ISIS is advancing amid a low-level civil war that has been waged across the country over the past year, pitting militias and tribes against one another in alliances that defy easy description. Late last month, the country’s displaced government—which is based in the east, while a militia-backed government holds sway in Tripoli—carried out air strikes against two ships off the eastern coast, sinking one that allegedly carried jihadists and weapons. Benghazi is a war zone, where militias loyal to both governments, as well as jihadists, battle daily. Large swatches of the city have been destroyed, and hundreds of civilians have died in the fighting. There is also a regional-proxy-war element to consider. The eastern government is backed by Egypt’s military regime, Saudi Arabia, and the United Arab Emirates; the Tripoli coalition is connected to the Muslim Brotherhood and backed by Turkey and Qatar.
For most of the past year, the U.N., NATO, and the E.U. have pinned their hopes for a stabilized Libya on U.N. Special Representative Bernardino León. Two weeks ago, after months of shuttle diplomacy, León secured a tentative peace agreement that calls for a ceasefire, a power-sharing agreement between Libya’s rival governments, a timetable for new elections, and the deployment of international peacekeeping troops. The agreement was signed by the eastern government and by city councils and civil-society leaders, but not, crucially, by the hard-liners within the Islamist militia coalition that holds power in Tripoli, nor by Khalifa Heftar, a former army general who leads the anti-Islamist forces that are fighting in the east. (I wrote about Heftar for the magazine, in February.) Without Tripoli or Heftar’s involvement, there is no peace deal, but León, who characterizes himself as a “militant optimist,” told me, on July 26th, that he saw a “critical mass” developing that could swing Libyans toward reconciliation. “None of the leaders can bring all the actors forward, but if enough come, they will bring others. I think in this very complicated chess game, that we have a possibility to go forward,” he said. “Of course, it may all fall apart, because the hard-liners are trying hard to undermine it.”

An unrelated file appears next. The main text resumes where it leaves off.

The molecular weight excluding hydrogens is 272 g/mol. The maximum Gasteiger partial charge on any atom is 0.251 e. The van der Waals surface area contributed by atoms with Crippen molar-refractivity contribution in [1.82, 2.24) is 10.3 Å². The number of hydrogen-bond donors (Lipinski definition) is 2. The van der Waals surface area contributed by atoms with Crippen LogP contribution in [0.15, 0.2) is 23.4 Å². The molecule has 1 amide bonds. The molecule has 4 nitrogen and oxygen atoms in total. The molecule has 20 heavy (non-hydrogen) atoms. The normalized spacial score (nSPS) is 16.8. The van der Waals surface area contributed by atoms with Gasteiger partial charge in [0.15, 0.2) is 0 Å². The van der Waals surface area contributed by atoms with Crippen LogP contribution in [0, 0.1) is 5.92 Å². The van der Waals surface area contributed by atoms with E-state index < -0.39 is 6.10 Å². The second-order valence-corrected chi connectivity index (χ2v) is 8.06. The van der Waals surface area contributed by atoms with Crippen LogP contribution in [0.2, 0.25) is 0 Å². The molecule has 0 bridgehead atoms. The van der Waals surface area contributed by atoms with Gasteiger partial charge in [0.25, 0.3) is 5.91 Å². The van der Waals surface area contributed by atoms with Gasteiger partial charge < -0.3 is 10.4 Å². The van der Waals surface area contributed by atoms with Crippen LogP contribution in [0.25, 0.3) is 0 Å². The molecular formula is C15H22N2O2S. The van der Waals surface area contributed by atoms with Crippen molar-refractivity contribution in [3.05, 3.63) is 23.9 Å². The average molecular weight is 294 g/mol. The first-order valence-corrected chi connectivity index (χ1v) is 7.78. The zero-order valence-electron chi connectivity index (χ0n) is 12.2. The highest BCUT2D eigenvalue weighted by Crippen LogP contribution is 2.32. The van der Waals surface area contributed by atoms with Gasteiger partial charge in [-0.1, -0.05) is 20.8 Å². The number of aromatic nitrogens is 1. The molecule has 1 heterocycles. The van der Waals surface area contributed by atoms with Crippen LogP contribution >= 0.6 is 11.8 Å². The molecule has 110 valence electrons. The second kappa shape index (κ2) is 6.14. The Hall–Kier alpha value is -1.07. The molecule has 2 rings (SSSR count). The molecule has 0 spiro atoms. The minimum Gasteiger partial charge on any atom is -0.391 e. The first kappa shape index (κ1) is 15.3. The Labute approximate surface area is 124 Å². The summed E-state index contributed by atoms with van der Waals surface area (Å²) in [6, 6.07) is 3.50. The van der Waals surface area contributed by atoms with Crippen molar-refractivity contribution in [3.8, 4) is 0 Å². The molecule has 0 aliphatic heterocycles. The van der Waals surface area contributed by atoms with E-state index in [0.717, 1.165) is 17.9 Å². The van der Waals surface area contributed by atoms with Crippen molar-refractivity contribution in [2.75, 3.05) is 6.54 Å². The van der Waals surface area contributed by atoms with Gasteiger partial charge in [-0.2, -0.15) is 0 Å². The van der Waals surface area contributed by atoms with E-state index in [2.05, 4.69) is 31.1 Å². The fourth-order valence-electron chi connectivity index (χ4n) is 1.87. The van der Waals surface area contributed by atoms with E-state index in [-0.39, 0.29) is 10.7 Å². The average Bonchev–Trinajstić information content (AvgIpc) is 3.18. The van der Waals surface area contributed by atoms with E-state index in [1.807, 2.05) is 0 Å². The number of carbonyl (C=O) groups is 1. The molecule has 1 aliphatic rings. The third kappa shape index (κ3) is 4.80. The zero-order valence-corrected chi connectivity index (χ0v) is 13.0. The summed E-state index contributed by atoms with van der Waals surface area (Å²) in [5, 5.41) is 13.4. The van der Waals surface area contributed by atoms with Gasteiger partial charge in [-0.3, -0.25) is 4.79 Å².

Frederic Wehrey, a Libya analyst at the Carnegie Endowment for International Peace, was more skeptical about the prospects for peace. “The record on peace deals in civil wars happening before both sides are exhausted are not good, are they? I’m not optimistic,” he told me.
On July 20th, in a speech outlining his intention to do more to combat Islamist extremism, British Prime Minister David Cameron said that British warplanes would conduct air strikes in Syria, Iraq, and Libya, if it were determined that any of them harbor “a specific threat to British people.” Unless the crisis in Libya begins to be resolved soon, the calls for an international response may grow louder and stronger. Egypt carried out air strikes against ISIS positions in Libya after the mass execution of its citizens, in February. In keeping with its policy to retaliate against terrorists anywhere in the world, the U.S. has struck against high-value targets in Libya twice in the last five weeks. On June 15th, after a raid carried out by F-15 fighter jets, the U.S. claimed it had killed Mokhtar Belmokhtar, an elusive Algerian terrorist who masterminded the takeover of an Algerian gas plant in 2013, which resulted in the murders of at least thirty-eight foreign hostages. On July 3rd, a U.S. drone air strike killed Abu Iyadh, a veteran Tunisian terrorist who had gone underground in Libya, in 2013.
“We think the threat from ISIL-affiliated groups in Libya is very serious and we’re treating it that way,” a senior Administration official told me, on Friday. “Libyans are, too. We’re seeing an increasing Libyan awareness of and willingness to confront the ISIL threat as time goes on.” The official added that the Administration was “ looking at who we can work with, both internally and externally, in order to confront that threat, without necessarily being completely dependent on the political process reaching a conclusion.”
Another senior Administration official noted, “You have the Americans doing things, and the French in the south, but to really leverage that against ISIS you need a national-unity government in Libya.” Such a government, he explained, would be able to request international military assistance. In the absence of a national-unity government, Frederic Wehrey, of the Carnegie Endowment, said he expected the U.S. to embrace some of the Libyan militia groups and “to work with whoever to fight ISIS.”
Not long before the first NATO air strikes, in 2011, Qaddafi warned that Al Qaeda and other Islamic extremists would capitalize on the uprising against him. Libya, he warned, would be dismembered. In light of what has happened since, it seems safe to say that Qaddafi was right.